The Means Test Analysis is intended to prevent filers with higher incomes from filing a Chapter 7 bankruptcy. It is also used to evaluate the reasonable and necessary expenses of a Chapter 13 filers to determine the amount of disposable income that must be paid to general unsecured creditors. The test is not used for those with primarily business debts or for under median income debtors.
Mortgage Debt. If your mortgage payment is greater than the standard IRS allowance for housing, you generally can use the higher amount.
Vehicle Payments. You generally can use your car payments, although the remaining balance on the loan will be recalculated over the life of the plan. This may cause the allowed expense to be less than your car payment if you have a low balance remaining and it would be paid off during the plan.
Insurance Payments. The actual cost of your medical, disability, or term life insurance are allowed expenses.
Out-of-Pocket Health Care Expenses. It is a good idea to keep a record of these expenses as they may also be deducted on the means test.
Tax Debt. Actual tax obligations are deducted under the means test and can help you qualify for a Chapter 7 bankruptcy.
Employment or Job Related Expenses. Union dues, uniforms, and other work related expenses can be deducted although you have to be careful not to double dip on food, dry cleaning etc. that may also be counted under your household expenses.
Childcare Expenses. Day care nursery, preschool, babysitting expenses all count on the means test to reduce disposable income.
Other Allowed Expenses. There are categories of expenses that sometimes surprise people when they count as legitimate expenses on the means test. These can include reasonable charitable expenses that are regularly made, regular retirement account contributions depending upon which Chapter you file, continuing contributions made for the care of an elderly or chronically ill household member, payments that are court ordered etc.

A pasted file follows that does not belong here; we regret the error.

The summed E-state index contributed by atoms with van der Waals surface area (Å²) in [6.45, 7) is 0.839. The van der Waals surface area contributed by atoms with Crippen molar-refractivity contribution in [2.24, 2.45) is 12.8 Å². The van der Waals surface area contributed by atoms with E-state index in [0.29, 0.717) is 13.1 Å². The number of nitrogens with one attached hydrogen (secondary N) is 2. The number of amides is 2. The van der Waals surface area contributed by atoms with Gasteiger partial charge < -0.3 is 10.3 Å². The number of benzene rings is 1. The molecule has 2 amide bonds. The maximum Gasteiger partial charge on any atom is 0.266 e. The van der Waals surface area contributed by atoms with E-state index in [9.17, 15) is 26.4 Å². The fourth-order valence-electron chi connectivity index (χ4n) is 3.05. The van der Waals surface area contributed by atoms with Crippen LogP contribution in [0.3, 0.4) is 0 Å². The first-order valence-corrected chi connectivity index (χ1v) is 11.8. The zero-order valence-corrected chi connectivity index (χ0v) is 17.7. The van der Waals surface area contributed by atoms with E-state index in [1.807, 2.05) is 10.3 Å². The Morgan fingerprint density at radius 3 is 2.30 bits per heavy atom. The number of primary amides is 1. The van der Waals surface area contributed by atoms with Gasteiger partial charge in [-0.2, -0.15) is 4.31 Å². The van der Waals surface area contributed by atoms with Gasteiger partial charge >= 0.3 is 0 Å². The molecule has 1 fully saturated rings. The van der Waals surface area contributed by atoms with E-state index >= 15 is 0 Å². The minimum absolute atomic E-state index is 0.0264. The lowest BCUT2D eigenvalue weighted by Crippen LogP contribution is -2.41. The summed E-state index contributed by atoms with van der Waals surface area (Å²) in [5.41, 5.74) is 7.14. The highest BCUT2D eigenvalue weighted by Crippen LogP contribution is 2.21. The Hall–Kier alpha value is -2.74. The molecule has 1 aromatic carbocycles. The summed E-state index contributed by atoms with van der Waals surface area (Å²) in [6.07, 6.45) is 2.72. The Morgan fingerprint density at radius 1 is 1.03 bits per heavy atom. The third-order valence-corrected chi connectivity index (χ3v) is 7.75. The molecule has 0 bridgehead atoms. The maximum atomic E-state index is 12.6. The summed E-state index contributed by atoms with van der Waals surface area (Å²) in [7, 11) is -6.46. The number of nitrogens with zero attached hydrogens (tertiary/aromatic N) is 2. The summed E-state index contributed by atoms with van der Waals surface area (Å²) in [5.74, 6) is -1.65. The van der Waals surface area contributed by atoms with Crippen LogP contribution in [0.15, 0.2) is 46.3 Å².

Dis-Allowed Expenses. One expense that is not allowed to be deducted is student loans (federal or private). Credit card or other debt that will be discharged in the bankruptcy is also not counted. Expenses paid by a debtor for a child enrolled in college are not a deductible expense.
If there is a significant amount of disposable income left over after deducting all reasonable and necessary expenses, you will be required to file a Chapter 13. The amount of your plan payment will be determined by your disposable income as calculated by the Means Test and your current monthly budget. If you do not have much disposable income left over after deduction of expenses, then you will most likely qualify for a Chapter 7. Regardless of which chapter you file, your debts owed to general unsecured creditors will be discharged. However, if you qualify for a Chapter 7, your discharge will come much faster in only 90-100 days as opposed to the three to five years of a Chapter 13.
The Means Test can be very tricky and is subject to case law and local nuances that debtors may not know. It is important to speak with an attorney who can properly evaluate whether you qualify for a Chapter 7 or to determine what your plan payment would be under a Chapter 13.